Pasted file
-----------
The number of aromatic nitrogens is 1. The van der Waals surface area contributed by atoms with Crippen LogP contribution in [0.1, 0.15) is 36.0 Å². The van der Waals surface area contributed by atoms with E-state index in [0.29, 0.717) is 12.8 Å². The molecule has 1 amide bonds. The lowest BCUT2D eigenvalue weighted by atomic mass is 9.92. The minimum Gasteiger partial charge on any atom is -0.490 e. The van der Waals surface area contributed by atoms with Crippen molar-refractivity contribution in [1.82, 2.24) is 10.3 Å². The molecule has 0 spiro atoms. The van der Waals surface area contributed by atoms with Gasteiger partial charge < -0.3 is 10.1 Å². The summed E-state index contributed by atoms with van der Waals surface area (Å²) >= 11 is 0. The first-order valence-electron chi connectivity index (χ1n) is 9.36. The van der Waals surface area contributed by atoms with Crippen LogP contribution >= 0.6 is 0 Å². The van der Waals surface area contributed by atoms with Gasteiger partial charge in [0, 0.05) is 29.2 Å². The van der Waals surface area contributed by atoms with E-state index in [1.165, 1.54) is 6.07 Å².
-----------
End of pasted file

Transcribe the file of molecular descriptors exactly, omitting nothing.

The number of aromatic nitrogens is 1. The van der Waals surface area contributed by atoms with Crippen LogP contribution in [0.1, 0.15) is 36.0 Å². The van der Waals surface area contributed by atoms with E-state index in [0.29, 0.717) is 12.8 Å². The molecule has 1 amide bonds. The lowest BCUT2D eigenvalue weighted by atomic mass is 9.92. The minimum Gasteiger partial charge on any atom is -0.490 e. The van der Waals surface area contributed by atoms with Crippen molar-refractivity contribution in [1.82, 2.24) is 10.3 Å². The molecule has 0 spiro atoms. The van der Waals surface area contributed by atoms with Gasteiger partial charge < -0.3 is 10.1 Å². The summed E-state index contributed by atoms with van der Waals surface area (Å²) >= 11 is 0. The first-order valence-electron chi connectivity index (χ1n) is 9.36. The van der Waals surface area contributed by atoms with Crippen LogP contribution >= 0.6 is 0 Å². The van der Waals surface area contributed by atoms with Gasteiger partial charge in [0, 0.05) is 29.2 Å². The van der Waals surface area contributed by atoms with E-state index in [1.165, 1.54) is 6.07 Å².